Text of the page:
This beautiful gentian was first discovered in New York in 1833 in the Niagara Falls area and is still only known from there and a second location along the St. Lawrence River.
There are seven existing populations in two areas of the state. Only two populations have more than 100 plants and two are very small with fewer than ten plants. Threre are three other historical occurrences that are considered extirpated by development.
The existing populations seem stable although they occur in fragile environments.
Originally there were ten populations known but now there are seven.
Some cliff populations are threatened by rock removal, erosion of the cliff faces and trampling by adventure-seeking tourists. Riverside and cliff top populations are threatened by a succession of shrubs and trees, trampling by fishermen, and invasion by exotic species like purple loosestrife and Phragmites.
Invasive species need to be suppressed around existing populations. Populations should be evaluated before any rock removal is attempted. Open areas should be kept free of tree and shrub succession.
Research is needed to see if populations can be augmented by propagation.
In New York Gentianopsis virgata is known from a variety generally moist, limey, rocky habitats. These include calcareous cliffs and ledges as well as seeps in limestone gorges, talus slopes, and rocky flats (New York Natural Heritage Program 2013). A calciphile of sandy, gravelly, rocky, and marly shores, wet meadows, crevices in limestone (or dolomite) pavements; interdunal hollows and calcareous flats along the Great Lakes (Voss 1996). Bogs, meadows, and wet shores, especially in calcareous regions (Gleason and Cronquist 1991). Boggy prairies, sandy swamps, borders of sloughs, wet calcareous rocks, etc. (Fernald 1950).
Lesser fringed gentian occurs along the St. Lawrence and Niagara Rivers, and there is an additional historical record just south of Rochester.
This plant ranges from New York and Quebec in the east, west through southern Ontario and Manitoba, and south from the Dakotas through the midwest to Pennsylvania.
Gentianopsis virgata is an annual to biennial herbaceous plant with stems growing up to 50 cm tall, often branching near the top. The leaves are opposite in 8 to 13 pairs located below the primary flowering stalk (peduncle). The middle and upper stem leaves are linear or very narrowly lanceolate, 2 to 12 mm wide and 6 to 21 times as long with a sharply pointed tip. The flowers are strikingly rich blue to purple in color, and are 4-parted, funnel-shaped and 38 to 51 mm across and borne singly on slender stalks at the end of the main stem and in the upper leaf axils, with 1 to 6 flowers per plant. The petals are typically irregularly toothed (erose) across the top and fringed along their sides. The sepals are 1.5 to 4.5 cm long, tapering to a point (acuminate), and have keels completely covered with rough small, rounded projections (Fernald 1950).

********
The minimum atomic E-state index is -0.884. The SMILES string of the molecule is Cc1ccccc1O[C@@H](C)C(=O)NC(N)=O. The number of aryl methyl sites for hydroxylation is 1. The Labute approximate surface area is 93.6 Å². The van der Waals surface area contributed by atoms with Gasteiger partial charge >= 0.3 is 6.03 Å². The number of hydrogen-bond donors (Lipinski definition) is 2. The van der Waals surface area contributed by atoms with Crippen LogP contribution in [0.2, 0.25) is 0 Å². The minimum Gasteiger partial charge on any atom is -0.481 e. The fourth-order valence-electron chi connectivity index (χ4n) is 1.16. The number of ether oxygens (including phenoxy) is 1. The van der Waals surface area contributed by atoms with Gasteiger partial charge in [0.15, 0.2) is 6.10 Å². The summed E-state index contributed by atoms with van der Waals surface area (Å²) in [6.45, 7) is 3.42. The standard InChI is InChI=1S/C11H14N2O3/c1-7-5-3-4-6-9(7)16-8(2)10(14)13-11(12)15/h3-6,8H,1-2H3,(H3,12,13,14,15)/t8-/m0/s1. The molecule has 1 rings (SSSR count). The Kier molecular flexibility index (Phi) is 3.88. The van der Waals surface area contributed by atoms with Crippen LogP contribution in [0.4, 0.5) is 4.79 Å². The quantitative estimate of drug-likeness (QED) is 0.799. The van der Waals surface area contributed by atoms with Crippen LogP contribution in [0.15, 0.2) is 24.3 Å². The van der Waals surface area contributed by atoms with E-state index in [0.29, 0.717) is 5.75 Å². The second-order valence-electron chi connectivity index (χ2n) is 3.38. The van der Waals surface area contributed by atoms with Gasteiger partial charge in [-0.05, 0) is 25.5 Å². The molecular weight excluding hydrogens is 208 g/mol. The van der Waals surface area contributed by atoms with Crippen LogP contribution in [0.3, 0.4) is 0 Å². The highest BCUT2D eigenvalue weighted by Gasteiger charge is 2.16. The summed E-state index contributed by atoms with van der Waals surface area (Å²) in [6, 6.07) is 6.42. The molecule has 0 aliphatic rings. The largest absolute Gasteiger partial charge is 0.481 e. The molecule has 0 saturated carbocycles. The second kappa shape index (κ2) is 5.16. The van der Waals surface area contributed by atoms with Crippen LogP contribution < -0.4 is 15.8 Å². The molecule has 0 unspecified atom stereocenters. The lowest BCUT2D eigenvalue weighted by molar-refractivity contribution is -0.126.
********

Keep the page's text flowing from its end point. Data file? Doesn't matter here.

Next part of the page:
Gentianopsis virgata is an annual to biennial herbaceous plant with stems growing up to 50 cm tall and often branching near the top. The leaves are opposite in 8 to 13 pairs located below the primary flowering stalk (peduncle). The middle and upper stem leaves are linear or very narrowly lanceolate, 2 to 12 mm wide and 6 to 21 times as long with a sharply pointed tip. The flowers are 4-parted, funnel-shaped and 38 to 51 mm across and borne singly on slender stalks (peduncle) at the end of the main stem and from the upper leaf axils with 1 to 6 flowers per plant. The calyx is 1.5 to 4.5 cm long, tapering to a point (acuminate) and with keels completely covered with rough small, rounded projections. The longer calyx lobes are linear-lanceolate and 1 to 3 cm long the shorter are broader with membranous margins. The flower petal (corolla) lobes are a strikingly rich blue to purple color, typically irregularly toothed (erose) across the top with fringe along their sides, and are spreading-ascending after they open. (Fernald 1950)